Bridges: A1 Leeming to Barton upgrade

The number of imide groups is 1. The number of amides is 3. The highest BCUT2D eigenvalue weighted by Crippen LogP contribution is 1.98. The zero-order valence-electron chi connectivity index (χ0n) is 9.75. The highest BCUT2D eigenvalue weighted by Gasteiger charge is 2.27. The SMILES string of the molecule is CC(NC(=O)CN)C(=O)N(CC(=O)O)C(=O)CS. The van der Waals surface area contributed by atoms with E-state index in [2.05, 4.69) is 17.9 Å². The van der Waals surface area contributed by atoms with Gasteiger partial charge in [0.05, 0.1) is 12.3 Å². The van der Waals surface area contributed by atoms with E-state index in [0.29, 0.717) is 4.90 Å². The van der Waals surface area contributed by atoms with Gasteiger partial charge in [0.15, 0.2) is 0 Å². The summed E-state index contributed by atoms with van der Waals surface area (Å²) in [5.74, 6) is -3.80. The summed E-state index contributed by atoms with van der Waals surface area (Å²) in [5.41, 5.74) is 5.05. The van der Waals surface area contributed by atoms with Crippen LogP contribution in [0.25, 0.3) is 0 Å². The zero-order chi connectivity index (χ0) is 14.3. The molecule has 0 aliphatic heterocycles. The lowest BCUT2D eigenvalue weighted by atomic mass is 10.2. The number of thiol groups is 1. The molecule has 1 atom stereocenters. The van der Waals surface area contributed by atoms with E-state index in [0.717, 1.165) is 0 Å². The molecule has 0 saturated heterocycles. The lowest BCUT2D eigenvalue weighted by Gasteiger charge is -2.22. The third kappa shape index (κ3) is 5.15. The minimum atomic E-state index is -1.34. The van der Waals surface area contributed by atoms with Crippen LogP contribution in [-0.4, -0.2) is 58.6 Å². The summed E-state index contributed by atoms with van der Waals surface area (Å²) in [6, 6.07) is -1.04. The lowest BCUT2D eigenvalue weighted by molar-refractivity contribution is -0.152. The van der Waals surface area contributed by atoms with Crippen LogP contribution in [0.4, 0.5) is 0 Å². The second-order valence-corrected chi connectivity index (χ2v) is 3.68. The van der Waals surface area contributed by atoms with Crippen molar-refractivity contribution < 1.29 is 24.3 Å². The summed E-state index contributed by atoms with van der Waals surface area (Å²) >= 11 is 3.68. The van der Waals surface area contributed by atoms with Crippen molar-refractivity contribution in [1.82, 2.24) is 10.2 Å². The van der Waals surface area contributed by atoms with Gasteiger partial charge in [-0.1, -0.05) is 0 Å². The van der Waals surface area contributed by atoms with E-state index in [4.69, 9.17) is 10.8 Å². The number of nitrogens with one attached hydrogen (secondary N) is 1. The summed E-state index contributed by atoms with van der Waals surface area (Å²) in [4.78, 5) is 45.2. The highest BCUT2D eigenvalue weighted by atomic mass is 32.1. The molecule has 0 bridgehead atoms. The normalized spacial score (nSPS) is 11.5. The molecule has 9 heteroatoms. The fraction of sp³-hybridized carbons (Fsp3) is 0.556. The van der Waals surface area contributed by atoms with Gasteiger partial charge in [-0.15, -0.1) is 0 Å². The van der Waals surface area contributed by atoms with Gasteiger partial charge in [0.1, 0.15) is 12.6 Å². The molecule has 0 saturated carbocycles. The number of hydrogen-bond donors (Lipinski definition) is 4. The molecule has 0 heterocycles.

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Bridging the A1 gap Eight steel composite bridges are being installed as part of the A1 upgrade in North Yorkshire. Kneeton Hall Accommodation Overbridge Kneeton Lane Overbridge Brompton North Underbridge Brompton South Underbridge Agricola Underbridge Fort Overbridge Catterick Darlington Scotch Corner Leeming Sowber Hill Bridges Accommodation Overbridge Low Street Overbridge A1 A1 A1 (M) A1(M) A66 (M) A66 River Tees River Swale As the only section of nonmotorway on the strategic M1/ A1(M) route between London and Newcastle the busy 12-mile section between Leeming and Barton in North Yorkshire is being upgraded from a dual carriageway into a three-lane motorway. Once completed the scheme will unlock growth and boost the economy by creating a continuous motorway-standard route that will also improve journey times and increase safety. This stretch of road carries approximately 69,000 vehicles every day and, according to Highways England, it is not entirely fit for purpose for today’s traffic volume. It suffers from poor alignment with numerous side roads and minor lanes entering and exiting, which has contributed to the accident severity ratio being significantly higher than for other similar roads. A major part of this project is the construction of new bridges that either span the widened road or carry the new highway over streets and rivers. Eight of these new bridges are steel composite structures and they are being fabricated, supplied and erected by Cleveland Bridge for the Carillion/Morgan Sindall JV. The project’s structural engineer is Aecom, and its Principal Engineer Peter Robinson explains the choice of materials for the bridge’s design. “We had to look at a number of criteria when choosing which materials to use for each bridge. Steel was used for the longer span structures because it is lighter than other materials and so more cost-effective, while another important factor was installation and getting materials to site. Steel beams and components are generally fabricated offsite and then quickly assembled and erected on site, which causes minimal disruption.” All of the steel bridges were modelled in 3D using the Autodesk Revit programme. This was then inserted into a BIM model, which proved to be critical for providing toolbox talks on site and to help the various trades carry out clash detections. The longest steel bridge on the scheme at 86.5m and the one with the biggest steel tonnage at 398t is the Kneeton Lane Overbridge, which is located just north of Scotch Corner. This structure consists of two spans supported on reinforced earth abutments that have been squared up to allow for a semi-integral form of construction. The central pier however is skewed to follow the alignment of the A1(M) below; this results in asymmetrical spans. “The bridge was checked for lateral torsional buckling in the temporary condition using the analysis package Lusas. Because of the skewed pier, significant twisting occurred in the model which led 16 NSC July/Aug 16 FACT FILE Bridges on A1 Leeming to Barton upgrade Main client: Highways England Main contractor: Carillion/Morgan Sindall JV Structural engineer: Aecom Steelwork contractor: Cleveland Bridge Steel tonnage: 1,431t


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